Today is FLY UP DAY at Cecil Floyd - one of the most exciting days of the year. This is the day our students get their first glimpse from the classroom of next year's teacher! This is the day the teacher (That's me.) gets to meet his 2017/8 class for the first time. I have anxiously anticipated this first chance to "teach" my 29th class in 28 years.
Welcome aboard to the latest batch of Hoggatteers! While this list could change, right now this will be our 2016/7 class:
Today, we acknowledge the birthday of another famous Missourian - Dr. John Sappington.
"If it falls your lot to sweep streets,
sweep them like Michelangelo painted pictures,
like Shakespeare wrote poetry,
like Beethoven composed music."
(Anonymous, paraphrased by Martin Luther King Jr.)
Teacher friends, the sooner you start counting down to the end of the school year, the longer it will seem to take.
Sometimes we make things harder for ourselves, resulting in our own frustration, than we should. And it's really not that hard to figure things out.
We find ourselves in the lame-duck days of our year - those last weeks when mandating tests are complete and the last day of school is still ahead of us. Now is the time to experiment with your dream lessons and test new methods. Now is the time to step out of the comfort zone a bit more than usual. But it is not the time to relax your expectations and stop teaching.
As much as you anticipate the end of another year, please don't make it public. Not only will you make this period seem longer for yourself, but you will send the wrong message to your students. It may be a perceived message, but it is a message, nevertheless.
I have a dream that one day I will come to class and people will surprise me with the news that it is the last day of school. I don't want to see it coming.
I would rather my students leave me with a different message:
When we analyze even the most innocent of our actions and habits, we may find that we do more harm than good. That's why we need to analyze what we do. That's how we develop more sophisticated philosophies, and it's how we can answer more fully when challenged. It is important that we consider adult behaviors in our school, and not only student behaviors.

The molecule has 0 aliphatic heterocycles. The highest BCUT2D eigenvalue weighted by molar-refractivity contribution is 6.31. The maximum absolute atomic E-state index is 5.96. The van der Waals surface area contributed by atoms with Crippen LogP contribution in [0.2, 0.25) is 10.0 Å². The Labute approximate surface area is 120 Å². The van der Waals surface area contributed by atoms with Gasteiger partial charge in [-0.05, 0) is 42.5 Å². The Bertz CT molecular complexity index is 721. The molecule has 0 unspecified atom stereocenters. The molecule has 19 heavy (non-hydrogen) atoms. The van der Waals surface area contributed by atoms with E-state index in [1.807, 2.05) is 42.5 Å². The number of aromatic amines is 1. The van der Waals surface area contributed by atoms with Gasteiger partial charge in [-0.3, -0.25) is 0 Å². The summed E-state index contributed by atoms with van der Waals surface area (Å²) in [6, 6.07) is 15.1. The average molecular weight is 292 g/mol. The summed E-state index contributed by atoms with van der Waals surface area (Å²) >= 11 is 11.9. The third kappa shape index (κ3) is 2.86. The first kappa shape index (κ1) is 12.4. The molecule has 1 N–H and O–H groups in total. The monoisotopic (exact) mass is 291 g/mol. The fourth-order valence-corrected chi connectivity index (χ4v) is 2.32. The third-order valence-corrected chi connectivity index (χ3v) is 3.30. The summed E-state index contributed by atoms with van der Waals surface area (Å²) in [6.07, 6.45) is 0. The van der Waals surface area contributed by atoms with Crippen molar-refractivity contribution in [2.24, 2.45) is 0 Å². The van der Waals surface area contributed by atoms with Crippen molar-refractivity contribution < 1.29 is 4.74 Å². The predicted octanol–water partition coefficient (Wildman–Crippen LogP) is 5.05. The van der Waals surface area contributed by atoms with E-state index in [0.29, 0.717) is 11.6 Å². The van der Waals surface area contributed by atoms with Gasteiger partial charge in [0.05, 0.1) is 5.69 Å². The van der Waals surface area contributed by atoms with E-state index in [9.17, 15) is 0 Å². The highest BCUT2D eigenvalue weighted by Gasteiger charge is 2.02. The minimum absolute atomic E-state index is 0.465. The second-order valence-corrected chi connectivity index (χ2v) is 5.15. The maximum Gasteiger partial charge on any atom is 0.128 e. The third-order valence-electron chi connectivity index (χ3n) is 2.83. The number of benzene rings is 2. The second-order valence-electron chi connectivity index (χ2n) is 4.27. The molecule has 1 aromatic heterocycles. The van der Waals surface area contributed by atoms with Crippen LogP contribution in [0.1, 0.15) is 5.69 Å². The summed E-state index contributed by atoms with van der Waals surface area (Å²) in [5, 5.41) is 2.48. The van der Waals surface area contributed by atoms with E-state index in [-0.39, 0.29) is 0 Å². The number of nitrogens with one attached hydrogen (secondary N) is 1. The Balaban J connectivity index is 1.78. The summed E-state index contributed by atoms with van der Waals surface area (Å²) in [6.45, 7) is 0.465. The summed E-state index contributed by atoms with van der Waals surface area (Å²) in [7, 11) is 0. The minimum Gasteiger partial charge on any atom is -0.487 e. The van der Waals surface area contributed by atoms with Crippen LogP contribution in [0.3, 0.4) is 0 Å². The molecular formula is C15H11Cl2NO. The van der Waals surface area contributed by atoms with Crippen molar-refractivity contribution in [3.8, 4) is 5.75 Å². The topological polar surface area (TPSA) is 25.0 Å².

Leave the countdowns for the Christmas calendar - not the end of the school year. Even then, don't start more than 10 days ahead of the event. If you start too early, you're just fertilizing anxiety and distracting your students.
Technology has just made another step forward in our classroom with the installation of our new Flexcat system from Lightspeed Technologies. This is more than a public address system
While Flexcat does allow the teacher's voice to be distributed more evenly in the classroom, it will also allow me to address targeted locations within the room, as well. If only one group needs to hear my comments, there is no longer a reason to interrupt the entire class to make myself heard. With a simple push of a button, my voice can be heard over a speaker in one group, while the speakers located elsewhere remain muted.
Likewise, I can now listen in on the conversation of a group from across the room. No longer do I have to be physically located with the group to help it - or to know that the group is working well and I just need to butt out. Yes, like any other technology or tool, this one could be used punitively and become a detriment to classroom management, but used effectively, the Flexcat system is a total collaborative tool. Now I can be present with one group while standing with another. And if I need to break in with a suggestion or motivation, I can.
An honest teacher realizes that conversations change when students know they are being monitored. Flexcat is not designed to be Big Brother, and the teacher is not designed to be a spy on his students. Instead, it is a tool to sustain the conversations on the right track for longer. Less distraction and side-talk makes for more engagement time for my students, thus advancing their achievement in many subjects.